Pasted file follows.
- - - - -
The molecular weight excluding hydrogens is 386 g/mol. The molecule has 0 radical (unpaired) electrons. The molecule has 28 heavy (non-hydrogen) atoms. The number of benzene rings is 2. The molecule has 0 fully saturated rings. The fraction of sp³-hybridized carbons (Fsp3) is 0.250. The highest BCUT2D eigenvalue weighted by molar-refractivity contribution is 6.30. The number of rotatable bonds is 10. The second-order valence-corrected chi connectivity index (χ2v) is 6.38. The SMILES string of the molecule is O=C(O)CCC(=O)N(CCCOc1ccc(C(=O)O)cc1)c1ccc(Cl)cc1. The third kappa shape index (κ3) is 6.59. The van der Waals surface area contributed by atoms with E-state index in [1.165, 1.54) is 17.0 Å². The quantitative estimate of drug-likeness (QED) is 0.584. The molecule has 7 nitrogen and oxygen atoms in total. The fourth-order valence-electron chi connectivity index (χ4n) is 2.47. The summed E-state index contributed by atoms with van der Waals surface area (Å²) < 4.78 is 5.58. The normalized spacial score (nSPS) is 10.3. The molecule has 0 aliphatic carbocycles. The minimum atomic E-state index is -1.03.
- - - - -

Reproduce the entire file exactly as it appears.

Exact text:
The molecular weight excluding hydrogens is 386 g/mol. The molecule has 0 radical (unpaired) electrons. The molecule has 28 heavy (non-hydrogen) atoms. The number of benzene rings is 2. The molecule has 0 fully saturated rings. The fraction of sp³-hybridized carbons (Fsp3) is 0.250. The highest BCUT2D eigenvalue weighted by molar-refractivity contribution is 6.30. The number of rotatable bonds is 10. The second-order valence-corrected chi connectivity index (χ2v) is 6.38. The SMILES string of the molecule is O=C(O)CCC(=O)N(CCCOc1ccc(C(=O)O)cc1)c1ccc(Cl)cc1. The third kappa shape index (κ3) is 6.59. The van der Waals surface area contributed by atoms with E-state index in [1.165, 1.54) is 17.0 Å². The quantitative estimate of drug-likeness (QED) is 0.584. The molecule has 7 nitrogen and oxygen atoms in total. The fourth-order valence-electron chi connectivity index (χ4n) is 2.47. The summed E-state index contributed by atoms with van der Waals surface area (Å²) < 4.78 is 5.58. The normalized spacial score (nSPS) is 10.3. The molecule has 0 aliphatic carbocycles. The minimum atomic E-state index is -1.03.